Used Electric

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hoping2retire35
Posts: 4
Joined: Tue Jan 08, 2019 12:50 pm

Used Electric

Post by hoping2retire35 » Thu Jan 17, 2019 12:26 pm

I have been looking into getting a new(er) commuter, and noticed early model leafs are as low as $6k. These are low mileage cars, ~40-60k, and much newer than my current 2000 model, comparatively, other similar year cars are pricier, in fact....

My commute is 22 miles one way. Which would mean I could still make my commute with ~55%(44 mi total, 55%*83mi=45mi(cutting close but just trying to be representative)) battery capacity, even then I could remove the 80% charge limit, and keep going. ESt. 55% charge capacity up to ~150k miles, then remove charge limit to keep it going(would actually remove charge limit sometime shortly after 100k, practically). Actually I hope to be retired well before getting to this limit and it will driven by my kids at that point.

My breaker box is close to the driveway but 40ft from the barn and another 10ft to the bay, which would require ~$90 10/3 ub wire. I would install a switch coming from my 30amp dryer line(so I would switch from dryer during day and can charge at night). No sure if the 30 amps are enough to supply the additional 50 feet to charge the car enough, though I guess that just means it would charge slower? I do have an unused 220, 50amp in the breaker box.

Also considering Ford fiesta/Masda3 with similar years/mileage. Though fuel and maintaince would be ~$300 more per year, we could save a little by being able to drive to the mountains and other slightly longer trips.

Thoughts?

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Chris
Posts: 630
Joined: Thu Jul 22, 2010 2:44 pm

Re: Used Electric

Post by Chris » Thu Jan 17, 2019 3:34 pm

I did a little research into used Leafs (Leaves?) as well, drawn by their low prices.

A major turnoff for me was that they use air-cooled batteries, which may subject the battery to more degradation than a liquid-cooled battery. The original Nissan battery warranty was for 2/3 charge capacity after 96 months/100k miles. By rough comparison, there area data points of Teslas with 150k miles with 90% charge capacity on their (liquid-cooled) packs.

Still, even at 50% of charge capacity, a used and degraded Leaf might fit your usage profile.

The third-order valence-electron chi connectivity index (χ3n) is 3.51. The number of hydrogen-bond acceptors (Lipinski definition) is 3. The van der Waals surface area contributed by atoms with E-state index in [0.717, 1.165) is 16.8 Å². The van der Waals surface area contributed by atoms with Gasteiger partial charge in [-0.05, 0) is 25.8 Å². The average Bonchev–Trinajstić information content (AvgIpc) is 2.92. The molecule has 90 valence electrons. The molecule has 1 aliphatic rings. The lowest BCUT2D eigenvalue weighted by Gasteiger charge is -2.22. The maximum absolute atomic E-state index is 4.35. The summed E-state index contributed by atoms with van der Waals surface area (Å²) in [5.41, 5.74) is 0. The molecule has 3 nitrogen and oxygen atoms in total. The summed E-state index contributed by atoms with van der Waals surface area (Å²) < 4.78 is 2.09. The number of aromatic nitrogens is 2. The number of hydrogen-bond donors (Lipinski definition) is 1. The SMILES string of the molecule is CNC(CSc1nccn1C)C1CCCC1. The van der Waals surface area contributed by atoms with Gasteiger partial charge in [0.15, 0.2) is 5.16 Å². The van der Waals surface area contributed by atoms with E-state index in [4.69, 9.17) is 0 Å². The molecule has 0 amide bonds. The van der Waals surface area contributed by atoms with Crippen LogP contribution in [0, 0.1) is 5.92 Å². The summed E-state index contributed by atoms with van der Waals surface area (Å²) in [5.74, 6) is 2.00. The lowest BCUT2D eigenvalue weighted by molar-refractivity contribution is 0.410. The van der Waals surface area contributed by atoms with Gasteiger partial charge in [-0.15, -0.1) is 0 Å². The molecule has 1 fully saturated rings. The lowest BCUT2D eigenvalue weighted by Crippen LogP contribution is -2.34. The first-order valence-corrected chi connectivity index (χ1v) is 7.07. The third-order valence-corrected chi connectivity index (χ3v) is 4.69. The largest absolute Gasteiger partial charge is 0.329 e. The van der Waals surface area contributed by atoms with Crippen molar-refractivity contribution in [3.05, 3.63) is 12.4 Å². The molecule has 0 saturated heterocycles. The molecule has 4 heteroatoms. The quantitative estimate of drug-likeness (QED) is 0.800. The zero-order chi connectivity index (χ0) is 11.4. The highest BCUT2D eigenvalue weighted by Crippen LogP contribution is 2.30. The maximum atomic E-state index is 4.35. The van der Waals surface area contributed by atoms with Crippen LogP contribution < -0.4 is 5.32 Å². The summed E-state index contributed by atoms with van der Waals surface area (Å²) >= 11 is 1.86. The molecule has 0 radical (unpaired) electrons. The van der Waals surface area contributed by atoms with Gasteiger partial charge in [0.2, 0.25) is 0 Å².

The BMW i3 is another electric vehicle that is going for low prices on the used market. Its high depreciation is probably due to its much shorter range compared to existing and forthcoming all-electric models.

jennypenny
Posts: 6111
Joined: Sun Jul 03, 2011 2:20 pm
Location: Stepford USA

Re: Used Electric

Post by jennypenny » Thu Jan 17, 2019 3:53 pm

Did US BMW ever agree to sell upgraded batteries for older models of the i3? If so, the i3 would be a nice car even if you have to pay a few thousand to upgrade the battery to meet your needs.

hoping2retire35
Posts: 4
Joined: Tue Jan 08, 2019 12:50 pm

Re: Used Electric

Post by hoping2retire35 » Fri Jan 18, 2019 9:18 am

I looked into the I3, I like them, even with the quirkiness. However, they are simply too expensive right now. If we like the leaf and want another electric in a few years and the price drops a little more I would consider it; at the moment wife is driving a minivan.

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Riggerjack
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Joined: Thu Jul 14, 2011 3:09 am

Re: Used Electric

Post by Riggerjack » Sat Jan 19, 2019 9:36 am

It's been years since I looked at the specs for a leaf. So verify for yourself.

First, the charger was only available to licensed electricians, owner installation was not allowed. So finding a charger is the first concern.

Next, the dryer is going to be on a 10/3+g wire. It'll run a dryer, but check the specs on the charger. I would run a very heavy copper line to the charger. 6 guage, because I have a reel for things like this.

The greater the amperage, the greater the loss, and the NEC recommends limiting loss to 2%. There are charts to work this out. And you can find old NEC PDFs on Google.

And remember, electrical loss is not really lost. It is heat. Meaning loss must be accompanied by cooling, and in a predominantly heating environment it is useful, but in a predominantly cooling environment, the loss doubles. First, there is the loss converted to heat, then there is the energy used to remove the heat from the house.

Since you have the breaker space, I would use a new dedicated circuit, as heavy as I could build. YMMV.

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